Uneventful, ordinary days should be either feared or celebrated. Every major change in my life seems to have happened on such days. And this year it was no different. It must have been a very lazy Sunday afternoon when I got a message from Débora Garcia a friend I hadn’t spoken to in a long time. We met because we were both doing research on computational linguistics back in 2011, under the supervision of Bento Silva.
I was caught off guard by what she had said: something to the effect that LaTeX was indeed a great way of producing documents and I’d been right all along. She had just started writing her PhD thesis, if memory serves me right. Having just graduated from Unesp, I hadn’t used LaTeX in a few months, and I had totally forgotten about the time I was advocating its use.
A few weeks later we were having coffee and catching up on each other’s news. It was a very stimulating day that rekindled our mutual interested in life and its possibilities. Through her, I learned that my hometown of São Carlos was teeming with smart computer science people working on amazing projects.
When I got home in Araraquara that night, I went straight to my computer and searched for like-minded people in São Carlos. It didn’t take me more than a couple of minutes to find OpenSanca, a local free software and entrepreneurship meetup group. They offer free workshops and talks about everything technology. I immediately went nuts with excitement. This was the group I’d been dying to find for years, right there, only 40 minutes away by car.
I joined their Slack channel right away and introduced myself. I said I was a linguist with a passion for Linux, technology and programming and mentioned being a LaTeX user. Right off the bat I was invited to do a workshop on the subject. I’ll talk more about that experience in a later post.
Very soon, I went back to São Carlos for a OpenSanca-promoted AngularJS workshop with Carlos Gomes, who would later become a friend. The event was great, jam-packed with information about clean code, Angular and mocking concepts. I learned a lot that day and I can’t thank Carlos or the OpenSanca staff enough for putting together such incredible events.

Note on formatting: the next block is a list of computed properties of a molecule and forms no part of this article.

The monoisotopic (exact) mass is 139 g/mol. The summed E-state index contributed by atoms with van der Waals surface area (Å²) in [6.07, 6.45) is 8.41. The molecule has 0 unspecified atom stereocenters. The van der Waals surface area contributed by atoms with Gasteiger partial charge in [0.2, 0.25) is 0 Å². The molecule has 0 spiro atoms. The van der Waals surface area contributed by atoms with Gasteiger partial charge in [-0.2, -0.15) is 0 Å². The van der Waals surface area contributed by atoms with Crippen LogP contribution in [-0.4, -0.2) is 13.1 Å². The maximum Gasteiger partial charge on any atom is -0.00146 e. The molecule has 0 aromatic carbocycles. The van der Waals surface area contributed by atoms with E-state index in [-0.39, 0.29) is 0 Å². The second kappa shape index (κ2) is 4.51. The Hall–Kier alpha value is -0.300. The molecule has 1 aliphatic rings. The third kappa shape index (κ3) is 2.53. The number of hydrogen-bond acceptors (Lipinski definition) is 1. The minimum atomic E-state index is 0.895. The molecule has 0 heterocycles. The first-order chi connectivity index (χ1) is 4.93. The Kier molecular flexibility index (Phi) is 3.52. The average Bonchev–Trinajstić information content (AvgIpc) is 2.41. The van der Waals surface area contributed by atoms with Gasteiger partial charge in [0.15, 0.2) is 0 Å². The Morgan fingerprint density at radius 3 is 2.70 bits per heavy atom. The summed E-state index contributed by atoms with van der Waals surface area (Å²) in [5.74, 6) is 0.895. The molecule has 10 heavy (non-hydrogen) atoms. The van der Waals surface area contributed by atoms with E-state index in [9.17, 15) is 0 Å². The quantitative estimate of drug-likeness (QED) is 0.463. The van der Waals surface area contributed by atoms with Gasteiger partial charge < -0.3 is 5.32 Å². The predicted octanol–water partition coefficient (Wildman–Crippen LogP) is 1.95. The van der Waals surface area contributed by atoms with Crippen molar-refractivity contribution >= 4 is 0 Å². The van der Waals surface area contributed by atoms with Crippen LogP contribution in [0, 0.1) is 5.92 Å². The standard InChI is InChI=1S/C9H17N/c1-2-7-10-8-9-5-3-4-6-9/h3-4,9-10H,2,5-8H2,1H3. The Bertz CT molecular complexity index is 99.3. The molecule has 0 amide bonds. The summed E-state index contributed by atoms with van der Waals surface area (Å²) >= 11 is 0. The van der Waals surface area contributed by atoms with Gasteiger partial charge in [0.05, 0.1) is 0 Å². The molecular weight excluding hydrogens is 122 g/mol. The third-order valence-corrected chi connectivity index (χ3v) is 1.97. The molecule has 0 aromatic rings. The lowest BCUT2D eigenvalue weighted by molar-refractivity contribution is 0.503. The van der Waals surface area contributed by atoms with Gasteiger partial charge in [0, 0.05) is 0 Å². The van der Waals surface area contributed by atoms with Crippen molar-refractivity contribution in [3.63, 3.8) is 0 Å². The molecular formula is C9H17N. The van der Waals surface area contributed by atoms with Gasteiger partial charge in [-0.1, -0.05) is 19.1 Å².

- OpenSanca is a group that promotes technical education free of charge. It is exactly what I had been dreaming of since my first education class at college. It is living proof that we all have something to teach and something to learn, and that empowering our community is not only feasible, but incredibly important. I must write a post on this point later this year. Also, I’d like to sincerely thank all of OpenSanca’s staff, specially Cristofer Sousa, who I’ve had the chance to work with more closely.
- Fuck the Silicon Valley. I’m not trying to be offensive here, but we have to face the truth. For a while I dreamed of working and doing great things abroad. I still think that would be great, however Laure Stelmastchuk, one of the greatest people I met through OpenSanca, made me realize I was failing to look around and see the opportunity that is all around us. We’re not living in the US or Europe. It would be impossible to emulate their market and infrastructure, so we’ll have to make do with what we have at hand instead. In other words, innovating has a different meaning in Brazil: it means achieving higher grounds in ways that make sense for us. I’ll try to develop this further in another post, as it’s only the germ of an idea.
- Finally, this last idea connects with my most important realization. We are seeing the onset of a community that I hope grows to the point of no return, forever changing the city of São Carlos. May this sense of community that free software nurtures spread to other cities all over the country and to other areas of our lives too.
When I started this post, my initial intention was to report how my two LaTeX workshops went and where I failed. It grew to become a rather different beast. However, it’s given me a few ideas to chew on. I’ll try to develop the next three topics in future posts:
- My two LaTeX workshops: where I failed and where I didn’t
- The importance of informal education groups
- How doing our own thing may be better than trying to copy Silicon Valley
Stay tuned for more!